See also

* Unreal mode
* Conventional memory
* Upper Memory Area (UMA)
* High Memory Area (HMA)
* Extended memory (XMS)

References

* Lotus, Intel, Microsoft (October 1987). [http://docs.ruudkoot.nl/limems41.doc "Expanded Memory Specification"] . Version 4.0.
* A complete discussion of EMS and programming examples can be found in ["PC System Programming for developers", 1989, ISBN 1-55755-035-2 (Book only) and ISBN 1-55755-036-0 (Book and diskette)] .
* [http://www.borrett.id.au/computing/art-1989-01-02.htm Understanding EMS 4.0] by Lloyd Borrett, Technical Cornucopia, January–February 1989


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Look at other dictionaries:

  • Expanded Memory —   [dt. Expansionsspeicher], EMS …   Universal-Lexikon

  • expanded memory —    An MS DOS mechanism by which applications can access more than the 640KB of memory normally available to them. The architecture of the early Intel processors restricted the original IBM PC to accessing 1MB of memory, 640KB of which was… …   Dictionary of networking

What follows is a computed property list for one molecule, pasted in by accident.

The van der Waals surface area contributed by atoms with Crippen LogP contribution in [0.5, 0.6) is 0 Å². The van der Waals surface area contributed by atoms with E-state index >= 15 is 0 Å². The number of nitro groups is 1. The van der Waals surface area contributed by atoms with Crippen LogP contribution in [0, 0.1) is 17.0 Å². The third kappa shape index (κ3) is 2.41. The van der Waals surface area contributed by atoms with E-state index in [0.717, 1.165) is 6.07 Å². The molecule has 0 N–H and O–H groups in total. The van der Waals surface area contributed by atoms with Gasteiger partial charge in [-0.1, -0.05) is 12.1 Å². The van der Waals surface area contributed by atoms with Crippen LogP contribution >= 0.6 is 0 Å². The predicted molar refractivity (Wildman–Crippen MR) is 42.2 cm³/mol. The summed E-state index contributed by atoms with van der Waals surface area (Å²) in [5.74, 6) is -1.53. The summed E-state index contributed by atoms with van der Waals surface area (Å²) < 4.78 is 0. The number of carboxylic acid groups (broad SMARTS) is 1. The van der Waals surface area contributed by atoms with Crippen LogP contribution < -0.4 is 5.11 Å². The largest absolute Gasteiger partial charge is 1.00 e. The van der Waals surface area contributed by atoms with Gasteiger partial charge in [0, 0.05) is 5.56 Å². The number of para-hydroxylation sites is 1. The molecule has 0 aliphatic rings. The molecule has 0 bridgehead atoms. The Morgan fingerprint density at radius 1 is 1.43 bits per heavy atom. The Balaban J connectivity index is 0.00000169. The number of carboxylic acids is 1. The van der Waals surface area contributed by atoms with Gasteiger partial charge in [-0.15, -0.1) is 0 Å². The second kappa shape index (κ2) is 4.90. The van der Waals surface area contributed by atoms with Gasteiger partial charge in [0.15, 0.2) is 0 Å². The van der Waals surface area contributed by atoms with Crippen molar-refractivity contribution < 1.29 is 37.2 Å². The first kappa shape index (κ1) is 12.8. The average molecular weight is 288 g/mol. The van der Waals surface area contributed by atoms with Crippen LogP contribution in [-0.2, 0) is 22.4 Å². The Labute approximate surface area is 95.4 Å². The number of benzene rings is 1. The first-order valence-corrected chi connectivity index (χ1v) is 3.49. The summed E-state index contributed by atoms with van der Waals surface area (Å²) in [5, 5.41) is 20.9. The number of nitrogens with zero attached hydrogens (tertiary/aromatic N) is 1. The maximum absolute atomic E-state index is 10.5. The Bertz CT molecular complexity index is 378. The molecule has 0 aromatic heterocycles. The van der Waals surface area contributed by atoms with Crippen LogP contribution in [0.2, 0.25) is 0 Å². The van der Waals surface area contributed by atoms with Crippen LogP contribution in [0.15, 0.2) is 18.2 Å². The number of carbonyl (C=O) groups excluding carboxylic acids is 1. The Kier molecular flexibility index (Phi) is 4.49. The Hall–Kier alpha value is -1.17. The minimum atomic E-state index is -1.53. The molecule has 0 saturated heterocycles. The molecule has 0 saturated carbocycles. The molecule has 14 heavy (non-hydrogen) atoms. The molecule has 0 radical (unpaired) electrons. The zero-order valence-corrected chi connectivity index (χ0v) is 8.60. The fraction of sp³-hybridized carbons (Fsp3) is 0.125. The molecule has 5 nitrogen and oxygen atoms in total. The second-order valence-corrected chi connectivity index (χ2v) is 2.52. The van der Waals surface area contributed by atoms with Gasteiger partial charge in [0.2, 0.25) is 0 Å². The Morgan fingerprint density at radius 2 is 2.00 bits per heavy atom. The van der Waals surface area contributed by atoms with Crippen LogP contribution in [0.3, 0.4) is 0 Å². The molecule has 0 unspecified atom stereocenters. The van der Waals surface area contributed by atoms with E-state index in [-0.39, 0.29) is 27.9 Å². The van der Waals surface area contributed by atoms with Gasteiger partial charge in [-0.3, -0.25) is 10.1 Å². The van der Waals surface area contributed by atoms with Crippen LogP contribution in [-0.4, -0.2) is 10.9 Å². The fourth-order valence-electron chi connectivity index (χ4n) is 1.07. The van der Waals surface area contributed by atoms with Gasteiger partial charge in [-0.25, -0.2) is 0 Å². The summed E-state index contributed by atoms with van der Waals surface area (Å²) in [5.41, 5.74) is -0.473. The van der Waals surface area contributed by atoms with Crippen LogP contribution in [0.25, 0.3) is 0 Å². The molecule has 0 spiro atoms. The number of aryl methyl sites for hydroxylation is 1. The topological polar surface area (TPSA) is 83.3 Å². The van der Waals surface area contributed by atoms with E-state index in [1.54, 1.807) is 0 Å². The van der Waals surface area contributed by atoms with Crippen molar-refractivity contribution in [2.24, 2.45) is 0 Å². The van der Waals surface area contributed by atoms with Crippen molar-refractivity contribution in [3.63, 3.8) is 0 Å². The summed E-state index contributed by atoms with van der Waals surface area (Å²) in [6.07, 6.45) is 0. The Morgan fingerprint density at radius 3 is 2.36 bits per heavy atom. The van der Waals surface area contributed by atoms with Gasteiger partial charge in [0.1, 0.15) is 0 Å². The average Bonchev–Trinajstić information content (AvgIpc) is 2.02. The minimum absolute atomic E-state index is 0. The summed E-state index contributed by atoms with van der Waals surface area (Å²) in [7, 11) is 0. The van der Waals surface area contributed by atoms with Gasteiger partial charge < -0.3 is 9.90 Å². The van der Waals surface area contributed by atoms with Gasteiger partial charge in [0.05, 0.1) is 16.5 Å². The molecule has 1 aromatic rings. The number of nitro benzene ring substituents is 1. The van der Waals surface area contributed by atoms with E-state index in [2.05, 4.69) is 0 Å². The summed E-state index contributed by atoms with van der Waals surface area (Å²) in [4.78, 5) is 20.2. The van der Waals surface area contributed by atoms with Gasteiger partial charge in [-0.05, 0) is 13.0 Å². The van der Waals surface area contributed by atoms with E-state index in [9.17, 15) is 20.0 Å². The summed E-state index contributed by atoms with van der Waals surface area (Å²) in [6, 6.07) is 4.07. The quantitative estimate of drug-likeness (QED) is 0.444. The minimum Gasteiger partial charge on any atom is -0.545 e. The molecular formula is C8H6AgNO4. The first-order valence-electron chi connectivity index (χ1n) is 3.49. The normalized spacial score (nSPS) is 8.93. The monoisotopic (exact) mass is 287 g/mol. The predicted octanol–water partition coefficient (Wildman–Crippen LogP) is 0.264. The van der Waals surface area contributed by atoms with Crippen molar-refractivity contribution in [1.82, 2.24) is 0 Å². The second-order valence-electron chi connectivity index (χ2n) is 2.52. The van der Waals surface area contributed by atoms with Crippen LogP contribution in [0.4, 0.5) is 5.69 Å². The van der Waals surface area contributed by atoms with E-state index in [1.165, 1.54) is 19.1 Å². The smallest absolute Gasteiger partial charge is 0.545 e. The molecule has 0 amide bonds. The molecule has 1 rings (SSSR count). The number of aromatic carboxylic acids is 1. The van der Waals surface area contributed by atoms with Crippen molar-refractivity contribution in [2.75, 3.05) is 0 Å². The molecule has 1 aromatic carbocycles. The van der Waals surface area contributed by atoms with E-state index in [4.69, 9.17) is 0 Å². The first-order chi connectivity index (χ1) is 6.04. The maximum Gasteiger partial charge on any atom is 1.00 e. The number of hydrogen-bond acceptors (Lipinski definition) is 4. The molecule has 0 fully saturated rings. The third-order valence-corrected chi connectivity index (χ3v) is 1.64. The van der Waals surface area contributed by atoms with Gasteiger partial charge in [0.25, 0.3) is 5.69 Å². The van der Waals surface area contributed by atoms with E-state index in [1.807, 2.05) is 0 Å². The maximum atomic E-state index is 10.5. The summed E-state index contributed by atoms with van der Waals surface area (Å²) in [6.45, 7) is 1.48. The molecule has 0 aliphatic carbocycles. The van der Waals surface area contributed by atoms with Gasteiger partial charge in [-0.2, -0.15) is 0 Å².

• expanded memory — computer memory between 640K and 1 MB (Computers) …   English contemporary dictionary

  • Expanded memory — …   Википедия

  • Expanded Memory — …   Википедия

  • Expanded Memory Manager —   [Abk. EMM, dt. »Expansionsspeicherverwalter«], Gerätetreiber unter DOS, der für die Verwaltung des EMS Speichers zuständig war (EMS) …   Universal-Lexikon

  • Expanded Memory Specification — Expanded Memory Specification,   EMS …   Universal-Lexikon

  • Expanded Memory System — Die Expanded Memory Specification (kurz: EMS genannt), ist eine Software Schnittstelle zum Zugriff auf so genanntes expanded memory (oft unglücklich zu Expansionsspeicher eingedeutscht) auf einem x86 kompatiblen PC im Real Mode. Heutzutage hat… …   Deutsch Wikipedia

  • Expanded Memory Specification — Die Expanded Memory Specification (kurz: EMS genannt), ist eine Software Schnittstelle zum Zugriff auf so genanntes expanded memory (oft unglücklich zu „Expansionsspeicher“ eingedeutscht) auf einem x86 kompatiblen PC im Real Mode. Sie war für PC… …   Deutsch Wikipedia

  • expanded memory emulator — program for managing memory which emulates expanded memory (Computers) …   English contemporary dictionary